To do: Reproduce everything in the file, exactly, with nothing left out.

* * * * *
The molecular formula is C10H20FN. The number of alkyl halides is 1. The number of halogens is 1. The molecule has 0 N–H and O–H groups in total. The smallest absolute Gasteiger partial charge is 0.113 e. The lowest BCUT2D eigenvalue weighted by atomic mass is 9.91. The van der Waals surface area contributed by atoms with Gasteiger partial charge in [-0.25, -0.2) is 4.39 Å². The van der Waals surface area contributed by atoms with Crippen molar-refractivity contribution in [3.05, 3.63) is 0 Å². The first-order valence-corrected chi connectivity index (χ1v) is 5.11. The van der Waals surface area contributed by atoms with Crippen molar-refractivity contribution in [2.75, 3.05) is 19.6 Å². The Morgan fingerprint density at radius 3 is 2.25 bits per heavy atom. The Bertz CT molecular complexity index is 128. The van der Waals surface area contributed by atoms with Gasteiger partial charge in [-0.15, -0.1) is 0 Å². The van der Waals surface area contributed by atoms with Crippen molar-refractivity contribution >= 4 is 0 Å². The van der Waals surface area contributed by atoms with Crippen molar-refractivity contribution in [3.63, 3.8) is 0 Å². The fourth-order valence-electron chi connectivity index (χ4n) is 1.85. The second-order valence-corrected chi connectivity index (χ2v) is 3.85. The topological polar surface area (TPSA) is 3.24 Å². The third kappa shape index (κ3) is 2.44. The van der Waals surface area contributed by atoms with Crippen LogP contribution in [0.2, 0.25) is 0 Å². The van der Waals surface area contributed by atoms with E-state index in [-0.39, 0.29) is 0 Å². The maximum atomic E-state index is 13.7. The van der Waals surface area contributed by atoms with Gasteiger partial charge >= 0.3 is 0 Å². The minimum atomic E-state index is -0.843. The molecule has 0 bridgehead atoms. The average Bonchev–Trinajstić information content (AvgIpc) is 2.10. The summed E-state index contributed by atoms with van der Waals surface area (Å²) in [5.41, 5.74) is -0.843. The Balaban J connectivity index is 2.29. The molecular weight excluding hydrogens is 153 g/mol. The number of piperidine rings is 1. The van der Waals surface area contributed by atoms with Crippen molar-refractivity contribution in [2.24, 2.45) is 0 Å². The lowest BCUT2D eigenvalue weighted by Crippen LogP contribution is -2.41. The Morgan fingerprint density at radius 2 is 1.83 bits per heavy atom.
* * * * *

The molecular formula is C10H20FN. The number of alkyl halides is 1. The number of halogens is 1. The molecule has 0 N–H and O–H groups in total. The smallest absolute Gasteiger partial charge is 0.113 e. The lowest BCUT2D eigenvalue weighted by atomic mass is 9.91. The van der Waals surface area contributed by atoms with Gasteiger partial charge in [-0.25, -0.2) is 4.39 Å². The van der Waals surface area contributed by atoms with Crippen molar-refractivity contribution in [3.05, 3.63) is 0 Å². The first-order valence-corrected chi connectivity index (χ1v) is 5.11. The van der Waals surface area contributed by atoms with Crippen molar-refractivity contribution in [2.75, 3.05) is 19.6 Å². The Morgan fingerprint density at radius 3 is 2.25 bits per heavy atom. The Bertz CT molecular complexity index is 128. The van der Waals surface area contributed by atoms with Gasteiger partial charge in [-0.15, -0.1) is 0 Å². The van der Waals surface area contributed by atoms with Crippen molar-refractivity contribution >= 4 is 0 Å². The van der Waals surface area contributed by atoms with Crippen molar-refractivity contribution in [3.63, 3.8) is 0 Å². The fourth-order valence-electron chi connectivity index (χ4n) is 1.85. The second-order valence-corrected chi connectivity index (χ2v) is 3.85. The topological polar surface area (TPSA) is 3.24 Å². The third kappa shape index (κ3) is 2.44. The van der Waals surface area contributed by atoms with Crippen LogP contribution in [0.2, 0.25) is 0 Å². The van der Waals surface area contributed by atoms with E-state index in [-0.39, 0.29) is 0 Å². The maximum atomic E-state index is 13.7. The van der Waals surface area contributed by atoms with Gasteiger partial charge >= 0.3 is 0 Å². The minimum atomic E-state index is -0.843. The molecule has 0 bridgehead atoms. The average Bonchev–Trinajstić information content (AvgIpc) is 2.10. The summed E-state index contributed by atoms with van der Waals surface area (Å²) in [5.41, 5.74) is -0.843. The Balaban J connectivity index is 2.29. The molecular weight excluding hydrogens is 153 g/mol. The number of piperidine rings is 1. The van der Waals surface area contributed by atoms with Crippen molar-refractivity contribution in [2.24, 2.45) is 0 Å². The lowest BCUT2D eigenvalue weighted by Crippen LogP contribution is -2.41. The Morgan fingerprint density at radius 2 is 1.83 bits per heavy atom.